(RxWiki News) Tree nuts are full of various nutrients, including protein, fatty acids, fiber and vitamins, and new research suggests that they may actually help fight disease.
Two recent studies found that eating approximately 50 grams of tree nuts per day decreased and stabilized levels of blood fats and blood sugar.
"Ask your dietitian if you should eat more tree nuts."
The lead author of both studies was John L. Sievenpiper, MD, of the Clinical Nutrition and Risk Factor Modification Centre at St. Michael's Hospital in Toronto, Ontario, Canada.
Dr. Sievenpiper and team explained that tree nuts include almonds, Brazil nuts, cashews, hazelnuts, macadamia nuts, pecans, pine nuts, pistachios, walnuts and chestnuts. They are high in unsaturated fats (known as "good" or "healthy" fats).
One of the reviews included 12 studies published through April 2014 with 450 participants total. These studies compared HbA1c and fasting blood sugar levels in patients with diabetes who ate diets rich in tree nuts versus diets without tree nuts.
HbA1c is a test that measures a person’s average blood sugar level over the course of three months, and fasting blood sugar measures a person’s blood sugar level after not eating anything for eight hours.
The average amount of tree nuts in the diets in this first study was 56 grams, and the average follow-up time in each study was eight weeks.
The findings showed that the participants who ate the diets rich in tree nuts were able to significantly lower their HbA1c and fasting blood sugar levels compared to the participants who ate diets without tree nuts.
The researchers said these findings suggest that people with diabetes could help control and stabilize their condition (through controlling and stabilizing their blood sugar level) by including tree nuts in their diets.
The second review included 49 studies published through April 2014 that compared the effects of diets rich in tree nuts versus diets without tree nuts on any of the criteria associated with metabolic syndrome.
Metabolic syndrome describes a group of risk factors that increase a person’s risk for heart disease, diabetes, stroke and other health problems. Patients are considered to have metabolic syndrome if they present three of the following risk factors: large waist size, high levels of fats in the blood, low levels of "good" cholesterol, high blood pressure or high fasting blood sugar.
The second study included 2,226 participants who were either healthy or had dyslipidemia (abnormal amount of fats in the blood), metabolic syndrome or diabetes.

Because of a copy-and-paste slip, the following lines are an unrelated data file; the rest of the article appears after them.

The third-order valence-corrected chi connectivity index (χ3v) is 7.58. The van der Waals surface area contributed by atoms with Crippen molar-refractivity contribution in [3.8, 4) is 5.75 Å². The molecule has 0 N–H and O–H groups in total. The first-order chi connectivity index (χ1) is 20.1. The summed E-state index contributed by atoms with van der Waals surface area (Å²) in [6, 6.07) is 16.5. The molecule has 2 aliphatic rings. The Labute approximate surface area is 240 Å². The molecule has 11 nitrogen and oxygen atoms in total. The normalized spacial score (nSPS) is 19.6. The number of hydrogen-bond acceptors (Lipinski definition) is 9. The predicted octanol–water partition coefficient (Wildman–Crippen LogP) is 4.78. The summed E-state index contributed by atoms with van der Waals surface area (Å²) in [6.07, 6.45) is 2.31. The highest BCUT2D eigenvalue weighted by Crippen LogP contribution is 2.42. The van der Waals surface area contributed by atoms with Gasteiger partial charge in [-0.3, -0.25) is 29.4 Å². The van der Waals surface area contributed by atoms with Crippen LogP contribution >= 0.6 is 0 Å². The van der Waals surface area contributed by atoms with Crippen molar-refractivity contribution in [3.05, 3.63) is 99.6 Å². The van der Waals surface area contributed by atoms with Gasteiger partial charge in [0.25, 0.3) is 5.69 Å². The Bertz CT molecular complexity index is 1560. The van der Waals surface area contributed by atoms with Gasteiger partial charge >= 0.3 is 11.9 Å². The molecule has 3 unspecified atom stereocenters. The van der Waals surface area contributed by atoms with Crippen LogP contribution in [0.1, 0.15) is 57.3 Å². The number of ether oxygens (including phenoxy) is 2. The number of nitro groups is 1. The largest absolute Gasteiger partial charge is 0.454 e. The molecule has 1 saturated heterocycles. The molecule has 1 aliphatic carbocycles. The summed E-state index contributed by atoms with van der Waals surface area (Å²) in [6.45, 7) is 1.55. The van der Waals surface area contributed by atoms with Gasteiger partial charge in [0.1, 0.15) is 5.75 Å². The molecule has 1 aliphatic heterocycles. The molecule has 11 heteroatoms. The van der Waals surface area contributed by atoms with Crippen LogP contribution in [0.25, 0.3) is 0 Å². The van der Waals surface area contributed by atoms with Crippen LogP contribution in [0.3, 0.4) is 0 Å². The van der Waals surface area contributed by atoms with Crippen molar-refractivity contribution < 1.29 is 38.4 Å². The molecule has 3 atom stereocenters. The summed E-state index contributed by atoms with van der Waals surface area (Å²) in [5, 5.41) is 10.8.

The average amount of tree nuts included in the tree nut-rich diets was 50 grams per day.
The findings showed that a diet rich in tree nuts significantly lowered participants’ HbA1c, fasting blood sugar and blood fat levels.
The researchers discovered that eating tree nuts did not have an effect on the participants’ control of their waist size, levels of "good" cholesterol or blood pressure.
In the second study, Dr. Sievenpiper and team determined that the participants saw the best results when they replaced refined carbohydrates (carbs that digest very quickly and lead to surges in blood sugar) with tree nuts, rather than saturated fats.
The study participants in both reviews ate approximately 1 1/2 servings of tree nuts per day on average. The researchers recommended that people who have or are at risk for diabetes or metabolic syndrome include this amount of tree nuts in their daily diet.
The authors mentioned that one serving of tree nuts is about 1/4 cup, or 30 grams, and that people in North America typically do not eat even one serving per day on average.
"Fifty grams of nuts can be easily integrated into a diet as a snack or as a substitute for animal fats or refined carbohydrates," Dr. Sievenpiper said in a press release.
Dr. Sievenpiper said that, despite tree nuts’ high fat content, their healthy unsaturated fats did not cause participants to gain weight.
"Tree nuts are another way people can maintain healthy blood sugar levels in the context of a healthy dietary pattern," he said.
According to the authors, the US Food and Drug Administration determined that tree nuts help reduce the risk for heart disease as well.
These studies were limited by short follow-up periods, different study factors and the overall inability to account for outside factors that may have not been apparent in each data set, the study authors reported.
These studies were published July 29 and 30 in BMJ Open and PLOS ONE, respectively.
Funding for both studies was provided by the International Tree Nut Council Nutrition Research and Education Foundation and the Canadian Institutes of Health Research.